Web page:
Toxic factory farms could slip through reporting loophole

Factory farms in the US could become exempt from reporting toxic chemical releases, despite pressing scientific evidence that they pose a threat to public health.

The Senate and House are likely to consider a rider to the Omnibus appropriations bills, which would exempt all polluting factory farms from requirements to report any toxic chemical releases to local, state and federal agencies.

Large livestock operations, which often confine hundreds of thousands of animals, routinely emit high levels of hazardous chemicals such as ammonia and hydrogen sulphide as animal waste decomposes.

Moreover, as ammonia falls and washes into streams, it becomes a significant source of nitrogen pollution, which feeds aquatic vegetation growth and, in turn, sucks the oxygen out of the water.

“Odours from factory farms not only make life unbearable for rural communities, but scientific studies clearly show that their pollution threatens their health,” director of the Sierra Club’s environmental quality programme, Ed Hopkins stated.

Although few factory farms have estimated their chemical releases, some large animal feedlots release toxic chemicals into the air in quantities comparable with large chemical manufacturing plants, according to Mr Hopkins.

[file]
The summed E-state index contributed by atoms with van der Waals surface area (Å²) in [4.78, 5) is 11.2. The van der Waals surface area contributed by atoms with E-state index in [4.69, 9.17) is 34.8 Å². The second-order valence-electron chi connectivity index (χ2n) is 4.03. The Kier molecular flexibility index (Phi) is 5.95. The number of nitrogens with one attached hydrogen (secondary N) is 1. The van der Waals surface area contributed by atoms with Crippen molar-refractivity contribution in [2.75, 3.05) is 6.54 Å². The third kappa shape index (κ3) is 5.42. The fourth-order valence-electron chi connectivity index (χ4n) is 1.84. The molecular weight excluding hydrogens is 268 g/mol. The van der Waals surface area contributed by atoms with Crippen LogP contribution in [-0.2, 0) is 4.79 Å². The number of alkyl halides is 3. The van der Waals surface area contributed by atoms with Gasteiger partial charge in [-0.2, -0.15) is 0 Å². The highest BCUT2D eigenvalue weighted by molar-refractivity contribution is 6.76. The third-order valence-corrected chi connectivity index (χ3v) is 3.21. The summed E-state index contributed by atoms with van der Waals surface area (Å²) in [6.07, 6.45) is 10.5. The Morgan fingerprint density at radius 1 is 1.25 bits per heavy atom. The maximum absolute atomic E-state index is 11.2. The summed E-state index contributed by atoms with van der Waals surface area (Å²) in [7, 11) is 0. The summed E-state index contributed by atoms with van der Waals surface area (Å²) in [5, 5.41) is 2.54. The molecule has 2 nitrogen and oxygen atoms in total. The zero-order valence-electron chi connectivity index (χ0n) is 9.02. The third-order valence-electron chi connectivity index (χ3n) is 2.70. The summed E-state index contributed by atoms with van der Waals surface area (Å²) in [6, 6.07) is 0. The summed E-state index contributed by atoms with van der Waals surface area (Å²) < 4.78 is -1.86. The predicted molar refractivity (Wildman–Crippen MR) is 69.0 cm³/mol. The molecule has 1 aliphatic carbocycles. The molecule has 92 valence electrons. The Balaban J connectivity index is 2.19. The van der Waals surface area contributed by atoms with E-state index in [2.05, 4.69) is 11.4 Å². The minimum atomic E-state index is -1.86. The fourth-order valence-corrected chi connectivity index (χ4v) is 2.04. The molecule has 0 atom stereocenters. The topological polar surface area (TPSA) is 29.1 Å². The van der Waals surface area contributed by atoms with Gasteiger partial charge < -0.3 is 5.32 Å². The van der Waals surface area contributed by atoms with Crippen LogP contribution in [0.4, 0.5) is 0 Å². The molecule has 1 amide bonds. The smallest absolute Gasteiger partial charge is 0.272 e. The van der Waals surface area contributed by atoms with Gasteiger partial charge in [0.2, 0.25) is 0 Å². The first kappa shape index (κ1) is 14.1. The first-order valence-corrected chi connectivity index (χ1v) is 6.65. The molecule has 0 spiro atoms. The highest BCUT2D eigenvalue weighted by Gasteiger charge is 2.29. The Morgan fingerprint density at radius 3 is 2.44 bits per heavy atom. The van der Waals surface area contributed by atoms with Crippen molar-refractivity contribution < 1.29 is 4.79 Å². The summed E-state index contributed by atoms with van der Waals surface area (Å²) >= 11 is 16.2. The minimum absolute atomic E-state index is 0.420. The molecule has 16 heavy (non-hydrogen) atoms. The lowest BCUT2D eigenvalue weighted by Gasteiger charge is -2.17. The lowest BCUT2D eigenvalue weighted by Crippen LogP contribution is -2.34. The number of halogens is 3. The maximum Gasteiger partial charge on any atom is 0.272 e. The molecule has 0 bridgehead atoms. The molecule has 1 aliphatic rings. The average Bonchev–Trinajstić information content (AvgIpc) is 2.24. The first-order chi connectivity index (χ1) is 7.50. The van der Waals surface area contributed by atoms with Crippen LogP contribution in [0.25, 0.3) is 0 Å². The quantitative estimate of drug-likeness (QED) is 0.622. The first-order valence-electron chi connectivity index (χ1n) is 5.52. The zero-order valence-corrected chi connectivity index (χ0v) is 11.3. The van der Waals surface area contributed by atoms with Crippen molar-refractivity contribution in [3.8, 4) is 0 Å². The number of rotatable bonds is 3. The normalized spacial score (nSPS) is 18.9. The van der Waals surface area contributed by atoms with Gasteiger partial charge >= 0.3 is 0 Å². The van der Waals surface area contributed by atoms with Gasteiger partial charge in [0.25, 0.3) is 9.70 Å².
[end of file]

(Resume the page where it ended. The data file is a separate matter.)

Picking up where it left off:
A US Department of Justice consent decree showed that Buckeye Egg Farm in Ohio has ammonia emissions of over 800 tonnes per year. A chemical manufacturer in Fort Mason, Iowa, whose ammonia releases were ranked the ninth highest among its sector in the US during 2002, also reported releasing the same amount of ammonia per year.

A study conducted by Iowa State University in 2002 also said of factory farm emissions: “Hydrogen Sulphide and ammonia are recognised degradation products of animal manure and urine. Both of these gases have been measured in the general vicinity of livestock operations at concentrations of potential health concern for rural residents under prolonged exposure.”

Although laws requiring the public’s right to know about toxic chemical releases have existed since the 1980s, factory farms have generally not complied with them, according to Mr Hopkins.

He added that a court decision in November 2003 which held that Tyson Foods, Kentucky, had failed to comply with chemical reporting laws, was still on appeal and had spurred livestock industry efforts to escape from reporting requirements.

“Congress should not use last minute tricks in must-pass agency funding bills to create a gaping loophole in the nation’s chemical right-to-know law when the public’s health is already at risk,” he said.

By Jane Kettle

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